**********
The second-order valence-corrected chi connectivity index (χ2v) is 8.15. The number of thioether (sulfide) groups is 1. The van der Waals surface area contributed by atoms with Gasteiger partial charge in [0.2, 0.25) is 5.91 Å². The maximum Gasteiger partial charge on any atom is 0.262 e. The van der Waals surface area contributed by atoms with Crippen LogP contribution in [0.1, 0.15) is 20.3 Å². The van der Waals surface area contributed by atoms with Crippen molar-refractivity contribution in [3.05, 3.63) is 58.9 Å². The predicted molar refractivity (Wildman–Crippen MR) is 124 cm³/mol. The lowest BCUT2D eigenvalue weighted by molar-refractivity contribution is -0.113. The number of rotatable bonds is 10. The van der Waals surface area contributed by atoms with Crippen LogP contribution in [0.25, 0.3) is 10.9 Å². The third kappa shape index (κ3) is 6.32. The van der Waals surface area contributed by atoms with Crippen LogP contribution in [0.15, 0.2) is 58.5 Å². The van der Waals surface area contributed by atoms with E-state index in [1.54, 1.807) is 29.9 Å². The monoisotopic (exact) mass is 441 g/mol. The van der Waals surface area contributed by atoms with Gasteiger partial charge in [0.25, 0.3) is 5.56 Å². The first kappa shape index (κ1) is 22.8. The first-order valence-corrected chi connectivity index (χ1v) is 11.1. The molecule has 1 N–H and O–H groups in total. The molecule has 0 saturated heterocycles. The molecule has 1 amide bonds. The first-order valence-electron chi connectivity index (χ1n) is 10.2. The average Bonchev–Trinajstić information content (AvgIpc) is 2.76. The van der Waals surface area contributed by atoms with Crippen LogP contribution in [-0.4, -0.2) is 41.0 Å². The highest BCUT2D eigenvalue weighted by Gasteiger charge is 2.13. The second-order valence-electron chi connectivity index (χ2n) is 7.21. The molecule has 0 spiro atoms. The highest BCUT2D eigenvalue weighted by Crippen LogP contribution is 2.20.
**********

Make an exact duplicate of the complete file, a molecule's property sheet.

The second-order valence-corrected chi connectivity index (χ2v) is 8.15. The number of thioether (sulfide) groups is 1. The van der Waals surface area contributed by atoms with Gasteiger partial charge in [0.2, 0.25) is 5.91 Å². The maximum Gasteiger partial charge on any atom is 0.262 e. The van der Waals surface area contributed by atoms with Crippen LogP contribution in [0.1, 0.15) is 20.3 Å². The van der Waals surface area contributed by atoms with Crippen molar-refractivity contribution in [3.05, 3.63) is 58.9 Å². The predicted molar refractivity (Wildman–Crippen MR) is 124 cm³/mol. The lowest BCUT2D eigenvalue weighted by molar-refractivity contribution is -0.113. The number of rotatable bonds is 10. The van der Waals surface area contributed by atoms with Crippen LogP contribution in [0.25, 0.3) is 10.9 Å². The third kappa shape index (κ3) is 6.32. The van der Waals surface area contributed by atoms with Crippen LogP contribution in [0.15, 0.2) is 58.5 Å². The van der Waals surface area contributed by atoms with E-state index in [1.54, 1.807) is 29.9 Å². The monoisotopic (exact) mass is 441 g/mol. The van der Waals surface area contributed by atoms with Gasteiger partial charge in [0.25, 0.3) is 5.56 Å². The first kappa shape index (κ1) is 22.8. The first-order valence-corrected chi connectivity index (χ1v) is 11.1. The molecule has 1 N–H and O–H groups in total. The molecule has 0 saturated heterocycles. The molecule has 1 amide bonds. The first-order valence-electron chi connectivity index (χ1n) is 10.2. The average Bonchev–Trinajstić information content (AvgIpc) is 2.76. The van der Waals surface area contributed by atoms with Crippen LogP contribution in [-0.4, -0.2) is 41.0 Å². The highest BCUT2D eigenvalue weighted by Gasteiger charge is 2.13. The second-order valence-electron chi connectivity index (χ2n) is 7.21. The molecule has 0 spiro atoms. The highest BCUT2D eigenvalue weighted by Crippen LogP contribution is 2.20.